Some teams do well at of free agency, others are unmitigated disasters. Today we get pretty good ideas as to what teams will look like in the fall, and which teams are going for it now, next year or no time soon.

Anaheim Ducks: Win. Today they traded star forward Bobby Ryan to the Senators for the Ottawa 1st round pick, Jakob Silfverberg a 2nd round pick, and Stefan Noesen the Senators the 1st round pick out of Plano, Tx from 2011. Good move for the Ducks long term who have very little depth and lots of older players.

Boston Bruins: Win. Adding a hungry veteran who now has recent playoff experience, no bad contracts and overall a younger, hungrier  roster than they started last year with.

Buffalo Sabres: Lose Extending a new deal to Matt Ellis isn’t going to push the Sabres into the playoffs.

Calgary Flames: Lose While they didn’t make any horrible signings (for a change) the contracts they did sign for AHL players and guys who will never be stars don’t push the team forward. 

Carolina Hurricanes: Win They signed a very solid 2nd goalie in Anton Khudobin, and resigned Michal Jordan which is enough to make up for giving a contract to Mike Komisarek.

Colorado Avalanche:

Chicago Blackhawks Draw. They reupped with Handzus on team friendly deal, but didn’t have the cap space to land any of the big fish on the market, and they lost their top end backup today.

Columbus Blue Jackets: Draw Nathan Horton is a great addition, the contract term is less than ideal. Signings other than Bobrovsky are non impacting.

Dallas Stars: Draw While there are defensive signings they could have made, and arguably better goaltenders, but with the moves they made on the fourth they don’t really need to do much to improve over last season.

Detroit Red Wings: Draw They opened the floodgates to renewed eastern conference rivalries by poaching Daniel Alfredsson, signed Stephen Weiss long term, but still didn’t shore up a mediocre defense. 

Edmonton Oilers: Win They improve their defense both by the addition of Ference and the subtraction of others, they didn’t give out any horrible contracts or let anyone of value get away.

Florida Panthers: Lose They are in a much, much tougher division this year and for the next couple years and did nothing to fix a woeful team.

Los Angeles Kings Draw No improvements, no idiotic contracts simply adding a depth defenseman.

Minnesota Wild: Lose There was no reason to add Matt Cooke to the roster, it won’t make them a better team, they already have a solid penalty kill and beyond that they traded a roster player for a draft pick and kept to depth defensemen.

Montreal Canadiens Draw Danny Briere is a good get for a pretty thin market. Compared to Mike Fisher and David Booth who have the same cap hit, Briere is not so bad. You can always do more, and you can clearly do worse.

Nashville Predators: Lose Victor Stalberg is a solid get. The other signings for the love of hockey why?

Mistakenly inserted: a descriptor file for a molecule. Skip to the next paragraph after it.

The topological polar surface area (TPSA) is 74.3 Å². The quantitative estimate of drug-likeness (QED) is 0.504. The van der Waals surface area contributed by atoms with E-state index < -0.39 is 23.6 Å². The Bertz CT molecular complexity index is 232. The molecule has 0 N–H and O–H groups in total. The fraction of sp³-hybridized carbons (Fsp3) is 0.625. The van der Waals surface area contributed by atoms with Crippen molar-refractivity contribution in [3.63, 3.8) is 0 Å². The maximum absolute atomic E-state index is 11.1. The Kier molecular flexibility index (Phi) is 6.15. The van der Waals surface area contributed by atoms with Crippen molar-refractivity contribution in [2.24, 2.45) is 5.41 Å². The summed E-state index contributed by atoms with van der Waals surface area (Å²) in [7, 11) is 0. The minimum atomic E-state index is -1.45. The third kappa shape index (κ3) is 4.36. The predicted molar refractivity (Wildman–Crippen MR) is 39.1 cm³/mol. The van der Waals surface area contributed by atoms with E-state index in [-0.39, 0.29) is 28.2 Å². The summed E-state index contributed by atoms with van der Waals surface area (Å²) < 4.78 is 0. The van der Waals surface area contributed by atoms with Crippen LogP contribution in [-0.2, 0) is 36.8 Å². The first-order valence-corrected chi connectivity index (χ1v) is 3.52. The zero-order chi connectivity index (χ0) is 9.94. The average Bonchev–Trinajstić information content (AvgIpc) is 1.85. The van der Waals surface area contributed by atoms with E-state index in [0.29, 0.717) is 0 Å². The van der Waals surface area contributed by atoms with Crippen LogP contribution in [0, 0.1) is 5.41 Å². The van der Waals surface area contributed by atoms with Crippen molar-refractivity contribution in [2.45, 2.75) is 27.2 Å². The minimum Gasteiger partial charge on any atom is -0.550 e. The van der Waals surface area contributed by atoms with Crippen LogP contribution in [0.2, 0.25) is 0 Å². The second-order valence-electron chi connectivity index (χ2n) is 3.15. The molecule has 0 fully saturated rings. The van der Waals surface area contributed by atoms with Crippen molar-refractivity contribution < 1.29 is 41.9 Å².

New Jersey Devils Huh? This is the team that was bankrupt not too long ago right? They sign Michael Ryder to a really solid contract, they sign Ryane Clowe to a contact that will be the NHL’s go to punchline for the next several years, they resigned Patrik Elias until he’s eligible for social security. On top of that they have Dainius Zubrus signed until a week past decomposition. These contracts are a bit much to get their hands on Centrum Silver’s advertising dollars.

New York Islanders Win Locking up Travis Hamonic long term for not much money is big enough that all their other moves are irrelevant.

New York Rangers Lose I think Glen Sather overslept and his secretary just signed guys that were once on good teams. Benoit Pouliot, Aaron Johnson, and other players 85% of Rangers fans won’t be able to name at the All Star/Olympic break.

Ottawa Senators Win Getting Bobby Ryan without having to give up any core pieces is pretty spiffy. Sure they lost captain Daniel Alfredsson but in fairness his ability was not at the same level it was five years ago, and he was looking for more money than Ryan who is still in his prime.

Philadelphia Flyers Win (I kid, I kid!) It almost doesn’t matter who they signed because they didn’t hand out an absurd contract on day one (they got Streit and Lecavalier handled early) oh wait, they gave Giroux (multiple concussions) that contract and an eminently redundant no movement clause, because those really mean something in Philly. Emery is a good get, and that’s about it for the positives.

Phoenix Arizona Coyotes Win Adding Ribeiro at center is an upgrade even if you only look at his Dallas years, adding Greiss as a solid backup means Smith might not have to play 70 games.

Pittsburgh Penguins Draw Correcting the mistake that lead to Rob Scuderi being let go after they won the cup is all well and good, but four years too late. They also don’t have enough cap space to add a 12th forward.

San Jose Sharks Lose Over the cap, and undertalented.

Saint Louis Blues Lose No viable movement, and a core that isn’t getting any younger.

Tampa Bay Lightning Lose Nothing says “cluefree” like signing a forward who has never topped 23 goals to a five year five million a year contract and failing to improve the teams biggest weakness.